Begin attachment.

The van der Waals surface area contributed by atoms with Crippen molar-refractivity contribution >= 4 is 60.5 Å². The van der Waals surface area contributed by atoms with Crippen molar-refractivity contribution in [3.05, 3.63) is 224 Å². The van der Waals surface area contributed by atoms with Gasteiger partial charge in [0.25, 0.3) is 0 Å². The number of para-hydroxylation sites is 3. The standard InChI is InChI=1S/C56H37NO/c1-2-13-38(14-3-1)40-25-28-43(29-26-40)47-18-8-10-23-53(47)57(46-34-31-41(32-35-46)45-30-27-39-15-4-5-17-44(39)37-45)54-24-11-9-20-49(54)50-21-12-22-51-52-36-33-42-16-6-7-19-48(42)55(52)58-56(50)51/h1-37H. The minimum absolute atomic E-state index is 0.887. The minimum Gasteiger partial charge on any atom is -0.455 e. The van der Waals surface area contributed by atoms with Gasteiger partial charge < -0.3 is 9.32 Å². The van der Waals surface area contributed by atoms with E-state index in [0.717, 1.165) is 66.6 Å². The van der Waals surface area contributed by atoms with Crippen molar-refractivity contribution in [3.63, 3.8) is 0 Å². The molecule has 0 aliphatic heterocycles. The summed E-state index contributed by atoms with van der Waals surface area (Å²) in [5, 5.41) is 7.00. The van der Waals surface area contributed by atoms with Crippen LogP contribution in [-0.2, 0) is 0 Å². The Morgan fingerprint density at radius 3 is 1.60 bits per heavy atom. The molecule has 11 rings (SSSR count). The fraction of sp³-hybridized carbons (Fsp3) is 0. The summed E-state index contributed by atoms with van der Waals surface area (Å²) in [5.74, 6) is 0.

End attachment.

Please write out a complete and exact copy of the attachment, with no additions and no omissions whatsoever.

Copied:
The van der Waals surface area contributed by atoms with Crippen molar-refractivity contribution >= 4 is 60.5 Å². The van der Waals surface area contributed by atoms with Crippen molar-refractivity contribution in [3.05, 3.63) is 224 Å². The van der Waals surface area contributed by atoms with Gasteiger partial charge in [0.25, 0.3) is 0 Å². The number of para-hydroxylation sites is 3. The standard InChI is InChI=1S/C56H37NO/c1-2-13-38(14-3-1)40-25-28-43(29-26-40)47-18-8-10-23-53(47)57(46-34-31-41(32-35-46)45-30-27-39-15-4-5-17-44(39)37-45)54-24-11-9-20-49(54)50-21-12-22-51-52-36-33-42-16-6-7-19-48(42)55(52)58-56(50)51/h1-37H. The minimum absolute atomic E-state index is 0.887. The minimum Gasteiger partial charge on any atom is -0.455 e. The van der Waals surface area contributed by atoms with Gasteiger partial charge < -0.3 is 9.32 Å². The van der Waals surface area contributed by atoms with E-state index in [0.717, 1.165) is 66.6 Å². The van der Waals surface area contributed by atoms with Crippen molar-refractivity contribution in [3.63, 3.8) is 0 Å². The molecule has 0 aliphatic heterocycles. The summed E-state index contributed by atoms with van der Waals surface area (Å²) in [5, 5.41) is 7.00. The van der Waals surface area contributed by atoms with Crippen LogP contribution in [-0.2, 0) is 0 Å². The Morgan fingerprint density at radius 3 is 1.60 bits per heavy atom. The molecule has 11 rings (SSSR count). The fraction of sp³-hybridized carbons (Fsp3) is 0. The summed E-state index contributed by atoms with van der Waals surface area (Å²) in [5.74, 6) is 0.